Cross-linked with Bertelsmann Stiftung – Future Challenges Organization’s site
Indigenous peoples and resource exploitation. Who wins, who loses, how is the game played, how should it be played?
When one lands in Malabo, Equatorial Guinea, it is immediately apparent how resource-rich this country is. The silk cotton trees greeted us with their verdant lushness and the patchwork terrain of high rises and densely-populated residential areas occupied my thoughts as the plane completed its descent.
It’s easy to get caught up in the potential, the unrealized dream of equitable development, but we cannot. Yes, it is true that Equatorial Guinea’s GDP has increased from about 1 million USD in 1968 to 14 billion USD in 2010 (World Bank, 2012). But where does this wealth come from? Equatorial Guinea is heavily dependent on oil. According to the African Economic Outlook report, 78 percent of the nation’s GDP is derived from the exploitation of its oil reserves. The fact remains that Equatorial Guinea has the highest GDP per capita on the continent (about 19,300 USD in 2011, a near 2100% increase from 940 USD in 1998).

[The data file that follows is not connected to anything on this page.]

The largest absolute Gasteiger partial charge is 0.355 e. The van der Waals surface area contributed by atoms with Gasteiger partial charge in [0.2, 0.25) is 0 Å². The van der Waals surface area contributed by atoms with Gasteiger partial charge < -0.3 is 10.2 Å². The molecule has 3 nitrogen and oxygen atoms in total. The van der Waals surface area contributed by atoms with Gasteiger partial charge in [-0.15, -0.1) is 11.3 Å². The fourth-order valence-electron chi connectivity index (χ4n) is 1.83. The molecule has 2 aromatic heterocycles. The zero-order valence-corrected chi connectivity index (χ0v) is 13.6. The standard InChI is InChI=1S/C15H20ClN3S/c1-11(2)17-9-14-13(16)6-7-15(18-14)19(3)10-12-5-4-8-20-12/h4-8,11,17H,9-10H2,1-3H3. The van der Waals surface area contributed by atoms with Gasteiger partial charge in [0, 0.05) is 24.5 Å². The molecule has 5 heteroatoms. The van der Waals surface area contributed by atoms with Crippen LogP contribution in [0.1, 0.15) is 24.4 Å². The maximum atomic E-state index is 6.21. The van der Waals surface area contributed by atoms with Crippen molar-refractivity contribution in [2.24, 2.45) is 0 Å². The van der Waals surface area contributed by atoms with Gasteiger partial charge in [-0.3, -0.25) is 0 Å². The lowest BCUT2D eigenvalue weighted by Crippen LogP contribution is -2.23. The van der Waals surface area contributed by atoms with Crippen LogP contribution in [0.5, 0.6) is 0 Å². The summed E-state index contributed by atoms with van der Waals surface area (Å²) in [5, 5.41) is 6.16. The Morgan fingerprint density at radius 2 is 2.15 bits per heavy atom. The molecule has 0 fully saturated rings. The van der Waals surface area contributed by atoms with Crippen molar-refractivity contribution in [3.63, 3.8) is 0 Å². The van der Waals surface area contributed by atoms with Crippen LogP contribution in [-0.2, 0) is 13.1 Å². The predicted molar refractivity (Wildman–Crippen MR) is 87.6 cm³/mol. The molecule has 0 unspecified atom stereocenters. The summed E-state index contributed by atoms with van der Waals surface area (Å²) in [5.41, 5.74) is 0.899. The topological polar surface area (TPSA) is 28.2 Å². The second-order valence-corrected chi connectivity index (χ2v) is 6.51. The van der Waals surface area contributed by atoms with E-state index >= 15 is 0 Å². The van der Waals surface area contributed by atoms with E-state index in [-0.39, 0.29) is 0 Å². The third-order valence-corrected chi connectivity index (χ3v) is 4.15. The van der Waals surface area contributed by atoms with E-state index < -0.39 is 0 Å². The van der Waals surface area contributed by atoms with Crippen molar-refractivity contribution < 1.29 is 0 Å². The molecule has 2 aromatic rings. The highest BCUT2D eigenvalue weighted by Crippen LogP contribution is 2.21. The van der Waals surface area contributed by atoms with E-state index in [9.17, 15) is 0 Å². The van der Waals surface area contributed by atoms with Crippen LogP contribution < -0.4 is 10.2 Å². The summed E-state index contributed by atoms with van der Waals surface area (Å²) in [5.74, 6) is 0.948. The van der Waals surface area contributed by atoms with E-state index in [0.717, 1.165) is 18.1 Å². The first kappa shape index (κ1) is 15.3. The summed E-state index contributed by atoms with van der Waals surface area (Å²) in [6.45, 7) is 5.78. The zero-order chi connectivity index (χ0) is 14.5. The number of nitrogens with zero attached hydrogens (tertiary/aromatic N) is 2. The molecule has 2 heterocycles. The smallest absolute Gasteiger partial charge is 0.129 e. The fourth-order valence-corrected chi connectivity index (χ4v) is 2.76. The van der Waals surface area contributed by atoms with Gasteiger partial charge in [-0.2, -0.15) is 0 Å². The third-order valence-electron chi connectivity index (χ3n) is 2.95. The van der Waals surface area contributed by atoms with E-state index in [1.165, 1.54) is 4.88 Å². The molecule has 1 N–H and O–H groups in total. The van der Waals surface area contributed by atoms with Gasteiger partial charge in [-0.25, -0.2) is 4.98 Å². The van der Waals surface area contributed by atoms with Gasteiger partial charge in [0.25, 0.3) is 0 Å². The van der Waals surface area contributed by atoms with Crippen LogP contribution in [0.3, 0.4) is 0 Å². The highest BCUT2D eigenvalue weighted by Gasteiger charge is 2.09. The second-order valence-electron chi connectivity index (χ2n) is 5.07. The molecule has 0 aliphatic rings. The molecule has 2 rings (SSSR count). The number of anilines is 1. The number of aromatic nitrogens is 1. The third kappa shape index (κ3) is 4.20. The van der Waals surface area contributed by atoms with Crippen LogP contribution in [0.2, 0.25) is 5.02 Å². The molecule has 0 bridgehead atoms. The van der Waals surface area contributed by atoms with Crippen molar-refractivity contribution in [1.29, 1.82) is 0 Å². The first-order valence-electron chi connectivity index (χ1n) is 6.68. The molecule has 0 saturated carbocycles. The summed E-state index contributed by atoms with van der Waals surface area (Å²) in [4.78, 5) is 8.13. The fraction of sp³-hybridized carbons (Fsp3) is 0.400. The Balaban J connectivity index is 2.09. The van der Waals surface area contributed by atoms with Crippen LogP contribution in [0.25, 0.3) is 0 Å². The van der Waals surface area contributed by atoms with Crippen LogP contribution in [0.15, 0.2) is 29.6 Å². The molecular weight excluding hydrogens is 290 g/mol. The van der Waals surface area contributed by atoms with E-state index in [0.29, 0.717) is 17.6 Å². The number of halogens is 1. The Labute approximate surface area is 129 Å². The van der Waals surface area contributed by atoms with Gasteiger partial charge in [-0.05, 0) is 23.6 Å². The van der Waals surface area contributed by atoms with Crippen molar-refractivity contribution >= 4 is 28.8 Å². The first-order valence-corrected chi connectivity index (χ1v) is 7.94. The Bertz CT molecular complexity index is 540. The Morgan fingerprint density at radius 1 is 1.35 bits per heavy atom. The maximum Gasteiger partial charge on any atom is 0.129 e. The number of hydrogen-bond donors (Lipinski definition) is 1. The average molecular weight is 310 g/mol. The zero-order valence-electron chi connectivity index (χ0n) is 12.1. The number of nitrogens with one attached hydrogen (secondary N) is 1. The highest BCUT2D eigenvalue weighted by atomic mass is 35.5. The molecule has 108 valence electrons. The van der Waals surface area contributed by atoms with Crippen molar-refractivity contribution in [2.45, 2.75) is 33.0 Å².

However, Equatorial Guinea’s population of just under 700,000 has yet to partake in this wealth. This disparity is seen in terms of healthcare. The population makeup, in terms of age, looks like a bell curve – as “Equatoguineans” aged 0-5 and 65 and up are a small percentage of the population. The United Nations (UN) estimates that about 20 percent of Continue reading